Guest Author - Emily Wilska
Though it sounds like an accessory for a circus clown or something you might see on Sesame Street, a tickler file is actually a simple, effective, easy-to-use method of keeping track of important papers. Need a place to put the bills you need to pay next week, the invitation to a birthday party later in the month, or a printout of your airline itinerary for your Thanksgiving trip? A tickler file may be for you.
Here's what you need to know to set up a tickler file.
No feathers or Elmo involved...so what is a tickler file?
Quite simply, a tickler file is a set of 43 folders--31 for the days of the month and 12 for the months themselves. These folders, labeled 1 through 31 and January through December, serve as repositories for the various bits of paper you need to deal with at some point in the relatively near future: bills, event reminders, travel plans, and so on. These folders are meant to "tickle" your memory about the things you need to do each day. A tickler file is essentially part two of whatever To Do system you use (part one being your To Do list itself); it's where all of the supporting documents for your tasks and events get stashed before you need to get your hands on them.
Setting up a tickler file
One of the beauties of a tickler file system is that it doesn't require elaborate or expensive supplies or components. At the very least, you need 43 hanging file folders, a pen or pencil to label them, and a file drawer or bin to store them in. You might choose to get a bit more elaborate--adding internal files, for example (the folders that go inside hanging files), or using a label maker to create labels--but your system will still work if you stick with the basics. (Check out the File folders galore! link to the right for some folder ideas and examples.)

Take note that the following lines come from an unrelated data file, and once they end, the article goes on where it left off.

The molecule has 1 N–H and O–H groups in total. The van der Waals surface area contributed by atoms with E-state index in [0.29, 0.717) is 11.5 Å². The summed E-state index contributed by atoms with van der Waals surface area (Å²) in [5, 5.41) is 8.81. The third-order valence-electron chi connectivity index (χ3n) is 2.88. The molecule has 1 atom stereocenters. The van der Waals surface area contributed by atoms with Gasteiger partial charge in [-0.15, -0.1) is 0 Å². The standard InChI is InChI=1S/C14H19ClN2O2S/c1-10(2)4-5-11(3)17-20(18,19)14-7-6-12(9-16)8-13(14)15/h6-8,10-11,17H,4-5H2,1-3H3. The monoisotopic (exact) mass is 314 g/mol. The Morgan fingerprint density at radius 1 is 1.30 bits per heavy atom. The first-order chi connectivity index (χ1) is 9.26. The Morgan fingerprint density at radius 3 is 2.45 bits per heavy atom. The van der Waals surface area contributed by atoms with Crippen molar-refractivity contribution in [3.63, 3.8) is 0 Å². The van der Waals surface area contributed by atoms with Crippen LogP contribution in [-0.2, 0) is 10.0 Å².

To set up your tickler file, make your labels (1-31, January-December) and put one label on each folder. I recommend using what's called straight-line filing, where all of the file folder tabs line up (on the far left of the folders, for example, or smack in the middle), as it makes the whole system neater and easier to read than staggered tab placements.
Once you've labeled your folders, put them in your file drawer or bin in order based on when you're creating the system. In general, your day files should be in front, followed by the month file for the upcoming month. For example, if you were to set up your tickler file on October 15, the first file in the drawer would be 16 (the next day), followed by 17-31, followed by the November folder. The 1-15 day files would follow November, with the December-October files behind.
When your tickler file is set up and ready to go, your next steps are to fill it and then start using it. Check out next week's article for detailed instructions on doing both of those things.